A sound grievance policy should 1) clearly identify the supervisor who a grieved employee(s) should report to if the employees cannot peacefully resolve the matter between them and how to report it; 2) how and when the supervisor will investigate and respond to the grievance; and 3) how an employee may appeal the supervisor’s decision to a final authority within the organization (i.e. Senior Pastor, Personnel Committee, Board, etc.) if they still feel aggrieved.  By providing a clear process to internally resolve employment disputes and consistently following that procedure, an employer can reduce its potential liability in an employment claim by showing that it acted reasonably and objectively in its decision or to evidence that an employee failed to follow the stated procedure before pursing legal action.

In this same vein, courts will generally allow and encourage parties to resolve their disputes through other methods before engaging in or as an alternative to civil litigation.  The courts have also generally upheld mediation/arbitration provisions in employment agreements. Weeks v. Harden Mfg. Corp., 291 F.3d 1307 (11th Cir. 2002).  Additionally, the courts have also generally enforced Christian Conciliation arbitration in resolving disputes, including employment disputes, involving churches and other Christian religious organizations. Christian Conciliation is a type of alternative dispute resolution based on the Bible’s mandates found in Matthew 18 and I Corinthians 6See Encore Productions, Inc. v. Promise Keepers, 53 F. Supp. 2d. 1101 (1999); Woodlands Christian Academy v. Weibert, 2010 Tex. App. Lexis 8107 (2010).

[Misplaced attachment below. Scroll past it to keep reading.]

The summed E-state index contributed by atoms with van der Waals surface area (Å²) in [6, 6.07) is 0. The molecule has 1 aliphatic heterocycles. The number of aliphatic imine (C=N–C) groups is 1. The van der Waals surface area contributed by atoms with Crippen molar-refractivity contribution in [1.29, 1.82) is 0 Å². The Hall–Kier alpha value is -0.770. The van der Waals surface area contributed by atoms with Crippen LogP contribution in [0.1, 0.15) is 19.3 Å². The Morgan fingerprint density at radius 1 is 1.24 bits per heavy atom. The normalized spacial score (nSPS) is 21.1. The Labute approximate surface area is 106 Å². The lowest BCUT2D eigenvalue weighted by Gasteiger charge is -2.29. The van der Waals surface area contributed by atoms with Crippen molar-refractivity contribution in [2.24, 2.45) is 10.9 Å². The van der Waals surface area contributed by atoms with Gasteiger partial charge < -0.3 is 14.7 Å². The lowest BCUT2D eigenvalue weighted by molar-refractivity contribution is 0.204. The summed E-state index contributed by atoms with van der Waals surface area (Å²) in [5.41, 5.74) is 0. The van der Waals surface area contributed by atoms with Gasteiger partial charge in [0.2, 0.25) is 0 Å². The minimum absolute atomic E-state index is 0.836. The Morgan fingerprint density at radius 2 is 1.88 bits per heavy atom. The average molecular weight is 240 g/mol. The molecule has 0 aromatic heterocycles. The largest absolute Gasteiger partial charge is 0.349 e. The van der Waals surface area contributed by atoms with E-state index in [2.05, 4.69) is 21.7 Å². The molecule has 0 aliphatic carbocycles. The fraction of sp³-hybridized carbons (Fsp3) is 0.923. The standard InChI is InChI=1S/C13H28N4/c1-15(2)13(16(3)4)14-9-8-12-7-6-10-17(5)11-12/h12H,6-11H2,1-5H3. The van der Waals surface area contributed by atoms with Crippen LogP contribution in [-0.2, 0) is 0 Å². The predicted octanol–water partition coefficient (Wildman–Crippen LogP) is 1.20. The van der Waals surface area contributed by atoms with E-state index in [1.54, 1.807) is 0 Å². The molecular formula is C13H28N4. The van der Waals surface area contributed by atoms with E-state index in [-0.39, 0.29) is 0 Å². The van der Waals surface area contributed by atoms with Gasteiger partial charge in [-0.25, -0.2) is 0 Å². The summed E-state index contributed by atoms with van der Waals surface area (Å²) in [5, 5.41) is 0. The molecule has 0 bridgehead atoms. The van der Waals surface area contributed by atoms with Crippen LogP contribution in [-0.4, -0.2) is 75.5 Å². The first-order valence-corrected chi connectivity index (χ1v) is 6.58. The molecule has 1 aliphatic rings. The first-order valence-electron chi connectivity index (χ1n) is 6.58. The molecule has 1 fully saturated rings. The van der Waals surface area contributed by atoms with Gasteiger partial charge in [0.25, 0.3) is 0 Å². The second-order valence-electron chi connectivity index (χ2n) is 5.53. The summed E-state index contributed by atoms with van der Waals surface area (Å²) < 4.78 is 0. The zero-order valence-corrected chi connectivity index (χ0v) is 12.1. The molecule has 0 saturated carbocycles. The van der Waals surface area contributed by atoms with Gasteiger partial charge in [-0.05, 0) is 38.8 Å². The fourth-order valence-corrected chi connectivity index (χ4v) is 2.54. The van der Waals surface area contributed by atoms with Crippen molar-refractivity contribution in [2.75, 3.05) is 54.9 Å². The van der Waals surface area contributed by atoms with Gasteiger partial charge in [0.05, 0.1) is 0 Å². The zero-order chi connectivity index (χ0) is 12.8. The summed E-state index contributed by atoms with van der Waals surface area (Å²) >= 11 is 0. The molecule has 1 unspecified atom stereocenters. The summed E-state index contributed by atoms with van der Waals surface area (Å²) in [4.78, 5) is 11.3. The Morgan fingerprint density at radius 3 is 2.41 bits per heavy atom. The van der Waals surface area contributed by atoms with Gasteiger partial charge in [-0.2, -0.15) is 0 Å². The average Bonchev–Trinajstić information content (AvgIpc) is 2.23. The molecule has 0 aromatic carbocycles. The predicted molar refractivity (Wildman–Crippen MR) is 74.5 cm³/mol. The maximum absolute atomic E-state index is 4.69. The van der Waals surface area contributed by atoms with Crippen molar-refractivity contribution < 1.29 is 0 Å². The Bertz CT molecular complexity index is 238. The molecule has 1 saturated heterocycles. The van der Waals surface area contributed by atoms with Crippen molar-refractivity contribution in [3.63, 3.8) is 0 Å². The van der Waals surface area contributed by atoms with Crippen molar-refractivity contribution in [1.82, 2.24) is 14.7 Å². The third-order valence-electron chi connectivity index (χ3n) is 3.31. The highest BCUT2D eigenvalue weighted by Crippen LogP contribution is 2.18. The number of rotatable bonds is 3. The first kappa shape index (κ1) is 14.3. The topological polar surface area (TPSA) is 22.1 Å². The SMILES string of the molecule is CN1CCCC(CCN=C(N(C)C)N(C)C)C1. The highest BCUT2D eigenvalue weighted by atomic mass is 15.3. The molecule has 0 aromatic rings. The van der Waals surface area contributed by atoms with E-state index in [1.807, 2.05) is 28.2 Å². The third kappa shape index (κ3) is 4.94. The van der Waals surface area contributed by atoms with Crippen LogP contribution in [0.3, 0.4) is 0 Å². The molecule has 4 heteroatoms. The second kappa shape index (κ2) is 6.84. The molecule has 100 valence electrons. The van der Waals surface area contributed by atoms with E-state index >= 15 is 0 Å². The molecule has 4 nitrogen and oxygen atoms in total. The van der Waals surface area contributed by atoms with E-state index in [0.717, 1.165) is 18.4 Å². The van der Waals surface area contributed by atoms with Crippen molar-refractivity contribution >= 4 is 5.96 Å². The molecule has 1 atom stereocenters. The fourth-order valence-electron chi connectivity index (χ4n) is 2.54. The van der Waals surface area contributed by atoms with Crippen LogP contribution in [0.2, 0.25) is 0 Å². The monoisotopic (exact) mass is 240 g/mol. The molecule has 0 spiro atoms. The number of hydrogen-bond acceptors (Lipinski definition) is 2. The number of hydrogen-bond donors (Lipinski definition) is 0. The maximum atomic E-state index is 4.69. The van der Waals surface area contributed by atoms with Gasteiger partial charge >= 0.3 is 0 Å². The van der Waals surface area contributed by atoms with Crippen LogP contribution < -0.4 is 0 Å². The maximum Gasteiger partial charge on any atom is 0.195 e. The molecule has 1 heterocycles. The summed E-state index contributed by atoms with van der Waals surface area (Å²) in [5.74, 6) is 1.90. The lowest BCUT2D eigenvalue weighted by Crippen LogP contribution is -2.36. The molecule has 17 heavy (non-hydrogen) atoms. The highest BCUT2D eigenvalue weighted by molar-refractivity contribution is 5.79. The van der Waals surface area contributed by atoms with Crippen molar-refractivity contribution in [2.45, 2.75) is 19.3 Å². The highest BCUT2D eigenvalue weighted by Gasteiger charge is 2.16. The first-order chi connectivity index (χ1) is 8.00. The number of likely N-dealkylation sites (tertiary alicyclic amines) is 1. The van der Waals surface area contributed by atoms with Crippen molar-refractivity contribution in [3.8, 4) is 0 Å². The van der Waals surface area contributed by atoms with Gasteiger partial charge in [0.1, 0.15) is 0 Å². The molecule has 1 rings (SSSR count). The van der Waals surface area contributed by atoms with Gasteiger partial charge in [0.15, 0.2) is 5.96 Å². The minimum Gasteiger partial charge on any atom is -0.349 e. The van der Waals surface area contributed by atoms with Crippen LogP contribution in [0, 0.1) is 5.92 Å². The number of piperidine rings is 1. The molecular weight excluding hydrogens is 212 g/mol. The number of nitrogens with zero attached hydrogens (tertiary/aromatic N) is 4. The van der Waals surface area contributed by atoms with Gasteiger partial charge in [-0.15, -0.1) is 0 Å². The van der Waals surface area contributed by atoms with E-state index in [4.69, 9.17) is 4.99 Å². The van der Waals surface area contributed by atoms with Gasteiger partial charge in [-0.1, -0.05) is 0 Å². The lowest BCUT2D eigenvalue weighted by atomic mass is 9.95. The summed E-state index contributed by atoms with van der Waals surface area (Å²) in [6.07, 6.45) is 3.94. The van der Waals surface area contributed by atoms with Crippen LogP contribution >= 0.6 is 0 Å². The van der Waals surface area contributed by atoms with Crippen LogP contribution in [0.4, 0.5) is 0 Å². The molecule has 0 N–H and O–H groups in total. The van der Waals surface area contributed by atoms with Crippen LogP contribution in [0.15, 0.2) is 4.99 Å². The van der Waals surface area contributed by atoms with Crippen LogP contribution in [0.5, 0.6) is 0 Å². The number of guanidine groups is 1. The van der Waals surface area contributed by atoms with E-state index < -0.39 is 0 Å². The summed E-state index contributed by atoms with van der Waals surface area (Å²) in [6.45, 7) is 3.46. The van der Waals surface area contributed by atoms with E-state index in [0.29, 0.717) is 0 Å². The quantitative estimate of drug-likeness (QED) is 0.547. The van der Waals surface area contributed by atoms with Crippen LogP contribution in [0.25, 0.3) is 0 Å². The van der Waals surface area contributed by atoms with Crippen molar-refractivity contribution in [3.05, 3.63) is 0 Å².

For these types of alternative dispute resolution clauses (e.g. Christian Conciliation) to be enforceable the court must find at least that 1) the clause must be in writing; 2) that the rules and due process procedures for mediating and/or arbitrating the claim are either outlined in the clause itself or a reference is provided clearly identifying where the parties and the court can easily obtain a written copy of them; and 3) that both parties have read, understand, and have agreed to voluntarily waived their rights to civil litigation.  Because each state has its own set of rules and requirements for alternative dispute resolution clauses, a knowledgeable attorney should be involving in the drafting process to assure that such agreement will be enforceable in your state.[2]

5. Signed Acknowledgement of Receipt by the Employee